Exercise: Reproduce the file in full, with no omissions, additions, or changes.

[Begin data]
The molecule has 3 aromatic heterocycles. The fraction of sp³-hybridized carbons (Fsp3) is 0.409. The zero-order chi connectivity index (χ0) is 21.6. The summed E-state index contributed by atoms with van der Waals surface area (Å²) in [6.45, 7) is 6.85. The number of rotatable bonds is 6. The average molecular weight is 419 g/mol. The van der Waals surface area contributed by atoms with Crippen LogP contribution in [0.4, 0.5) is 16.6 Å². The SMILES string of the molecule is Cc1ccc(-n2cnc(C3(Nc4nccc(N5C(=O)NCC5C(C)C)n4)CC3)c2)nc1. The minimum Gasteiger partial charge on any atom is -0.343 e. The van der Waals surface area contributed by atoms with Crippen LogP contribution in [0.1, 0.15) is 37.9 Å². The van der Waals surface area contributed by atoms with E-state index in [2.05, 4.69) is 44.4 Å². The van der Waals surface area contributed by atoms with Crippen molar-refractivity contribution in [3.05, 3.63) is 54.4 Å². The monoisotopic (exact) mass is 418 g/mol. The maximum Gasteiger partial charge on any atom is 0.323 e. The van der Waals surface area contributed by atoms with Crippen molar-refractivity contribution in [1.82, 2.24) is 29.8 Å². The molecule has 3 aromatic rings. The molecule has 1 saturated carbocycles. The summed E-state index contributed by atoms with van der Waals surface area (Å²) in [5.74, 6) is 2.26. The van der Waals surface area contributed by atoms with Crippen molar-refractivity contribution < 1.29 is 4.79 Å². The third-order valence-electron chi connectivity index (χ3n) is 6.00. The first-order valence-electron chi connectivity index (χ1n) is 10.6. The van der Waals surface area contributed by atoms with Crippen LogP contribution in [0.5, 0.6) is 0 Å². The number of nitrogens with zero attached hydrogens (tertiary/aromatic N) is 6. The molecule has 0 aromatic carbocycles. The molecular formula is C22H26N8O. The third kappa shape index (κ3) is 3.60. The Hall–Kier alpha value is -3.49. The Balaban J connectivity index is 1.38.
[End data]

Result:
The molecule has 3 aromatic heterocycles. The fraction of sp³-hybridized carbons (Fsp3) is 0.409. The zero-order chi connectivity index (χ0) is 21.6. The summed E-state index contributed by atoms with van der Waals surface area (Å²) in [6.45, 7) is 6.85. The number of rotatable bonds is 6. The average molecular weight is 419 g/mol. The van der Waals surface area contributed by atoms with Crippen LogP contribution in [0.4, 0.5) is 16.6 Å². The SMILES string of the molecule is Cc1ccc(-n2cnc(C3(Nc4nccc(N5C(=O)NCC5C(C)C)n4)CC3)c2)nc1. The minimum Gasteiger partial charge on any atom is -0.343 e. The van der Waals surface area contributed by atoms with Crippen LogP contribution in [0.1, 0.15) is 37.9 Å². The van der Waals surface area contributed by atoms with E-state index in [2.05, 4.69) is 44.4 Å². The van der Waals surface area contributed by atoms with Crippen molar-refractivity contribution in [3.05, 3.63) is 54.4 Å². The monoisotopic (exact) mass is 418 g/mol. The maximum Gasteiger partial charge on any atom is 0.323 e. The van der Waals surface area contributed by atoms with Crippen molar-refractivity contribution in [1.82, 2.24) is 29.8 Å². The molecule has 3 aromatic rings. The molecule has 1 saturated carbocycles. The summed E-state index contributed by atoms with van der Waals surface area (Å²) in [5.74, 6) is 2.26. The van der Waals surface area contributed by atoms with Crippen molar-refractivity contribution < 1.29 is 4.79 Å². The third-order valence-electron chi connectivity index (χ3n) is 6.00. The first-order valence-electron chi connectivity index (χ1n) is 10.6. The van der Waals surface area contributed by atoms with Crippen LogP contribution in [0.5, 0.6) is 0 Å². The number of nitrogens with zero attached hydrogens (tertiary/aromatic N) is 6. The molecule has 0 aromatic carbocycles. The molecular formula is C22H26N8O. The third kappa shape index (κ3) is 3.60. The Hall–Kier alpha value is -3.49. The Balaban J connectivity index is 1.38.